In case anyone thought things couldn’t get more chaotic on Capitol Hill, Senate Majority Mitch McConnell appears ready to set them straight. McConnell, according to a report first published by CNN, plans to make several major demands of the White House, including changes to Medicare, Social Security, and EPA regulations as his price for raising the nation’s debt limit.
The report from CNN’s Manu Raju complicates the already fraught debate over whether and how to increase the Treasury Department’s ability to borrow the money it needs to pay the nation’s debts. Failure to allow additional borrowing would, at some point in early November, force the United States into default. U.S. government debt is viewed as the safest in the world – the closest thing there is to a risk-free asset. Allowing the government to default on its obligations would send shock waves throughout not just the U.S., but the global economy.
As it is, the Treasury Department hit the debt ceiling months ago, and has been relying on extraordinary measures, like delaying payments into pension funds, in order to pay the government’s bills.
The changes McConnell is reportedly demanding are not minor tweaks to government programs. According to CNN, he wants to reduce the annual cost of living adjustment to the Social Security payments that millions of Americans rely on each month. He also wants to raise the eligibility age for Medicare and limit the benefits available to wealthy recipients. In addition, McConnell is looking to add policy riders to any debt limit legislation that would prevent the Environmental Protection Agency from enforcing some of its new Clean Water requirements.
Any one of these things would typically be subject to extensive debate in Congressional Committees and on the floor of both Houses of Congress. McConnell’s demands come just 23 days before November 5, the day the Treasury estimates that it will exhaust the extraordinary measures it has been using to keep the government running.
Even in the best of times, the U.S. Congress does not pass such complex legislation in the space of a few weeks, and these are not the best of times. The House of Representatives in in disarray, with Speaker John Boehner’s announcement of his intention to retire at the end of the month, largely due to pressure from the GOP’s far right wing.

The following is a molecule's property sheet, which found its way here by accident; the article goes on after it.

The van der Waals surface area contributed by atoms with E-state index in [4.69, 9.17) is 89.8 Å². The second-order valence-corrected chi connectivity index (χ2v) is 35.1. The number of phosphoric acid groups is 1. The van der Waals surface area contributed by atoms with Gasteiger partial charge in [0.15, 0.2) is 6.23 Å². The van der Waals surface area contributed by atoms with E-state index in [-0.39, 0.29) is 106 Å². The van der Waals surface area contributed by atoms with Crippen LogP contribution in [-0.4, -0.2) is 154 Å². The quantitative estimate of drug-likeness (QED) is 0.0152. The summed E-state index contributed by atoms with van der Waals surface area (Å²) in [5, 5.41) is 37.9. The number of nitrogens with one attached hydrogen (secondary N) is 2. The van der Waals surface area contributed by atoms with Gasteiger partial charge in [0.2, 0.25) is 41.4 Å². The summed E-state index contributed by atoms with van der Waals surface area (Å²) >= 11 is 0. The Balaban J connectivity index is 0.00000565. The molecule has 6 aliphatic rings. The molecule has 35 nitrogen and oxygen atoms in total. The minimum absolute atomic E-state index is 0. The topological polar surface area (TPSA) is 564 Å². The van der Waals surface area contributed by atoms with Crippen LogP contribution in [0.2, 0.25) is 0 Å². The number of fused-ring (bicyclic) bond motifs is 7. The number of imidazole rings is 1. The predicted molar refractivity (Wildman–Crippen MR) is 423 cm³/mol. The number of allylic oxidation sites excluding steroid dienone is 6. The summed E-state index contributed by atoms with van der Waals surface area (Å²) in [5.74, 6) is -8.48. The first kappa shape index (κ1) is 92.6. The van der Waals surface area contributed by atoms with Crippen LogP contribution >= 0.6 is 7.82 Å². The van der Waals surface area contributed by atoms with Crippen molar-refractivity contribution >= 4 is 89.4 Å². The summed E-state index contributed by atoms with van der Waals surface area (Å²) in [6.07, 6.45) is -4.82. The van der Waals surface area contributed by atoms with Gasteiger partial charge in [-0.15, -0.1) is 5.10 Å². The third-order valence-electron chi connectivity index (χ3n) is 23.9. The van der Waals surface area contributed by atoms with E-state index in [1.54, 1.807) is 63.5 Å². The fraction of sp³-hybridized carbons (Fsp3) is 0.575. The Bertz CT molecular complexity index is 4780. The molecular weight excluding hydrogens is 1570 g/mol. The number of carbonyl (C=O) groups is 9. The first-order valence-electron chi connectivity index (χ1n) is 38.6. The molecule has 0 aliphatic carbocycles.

Boehner’s would-be successor, Majority Leader Kevin McCarthy, was rejected by the same hardliners, and the man a large number of members want to see running the House, Ways and Means Committee Chairman Paul Ryan of Wisconsin, has said he doesn’t want the job.
In addition, a large contingent of the Republicans in both Houses of Congress want to use an upcoming showdown over a continuing resolution on government spending to force the White House to agree to defund the women’s healthcare and abortion provider Planned Parenthood.
Oh, and the White House is on the record saying that President Obama is not willing to negotiate over raising the debt limit, arguing that Congress itself passed the laws obligating the U.S. spend what is in the budget for this fiscal year, and that it is Congress’s responsibility to fully find those obligations.
So, what is McConnell thinking? Some analysts believe a combination of factors is in play, including McConnell’s own troubles with a restive right wing, and the sense that for the GOP, it’s now or never in terms of achieving some of its policy goals.
“Yes, a little bit of it is obviously the ghost of John Boehner,” said Republican strategist Ford O’Connell. However, he added, for the past nine months, Republicans have had their largest numerical advantage in Congress in generations, and so far have little to show for it.
“He has the largest number they’ve had since the 1930s,” said O’Connell. “If there was a time to do this it’s between now and 2016. The one thing Republicans don’t want to hear is wait until the next election. It’s a tired hymn.”
McConnell has promised that there will be no government shutdown this fall, and perhaps he believes he can get the continuing resolution passed in time to avoid a budget-related shutdown. But if he sticks to his guns and insists that the debt limit be tied to multiple controversial entitlement reforms rejected by the White House, there is a very real possibility that the federal government will have to curtail operations anyway – not because it doesn’t have the authority to spend money, but because it doesn’t have money in the first place.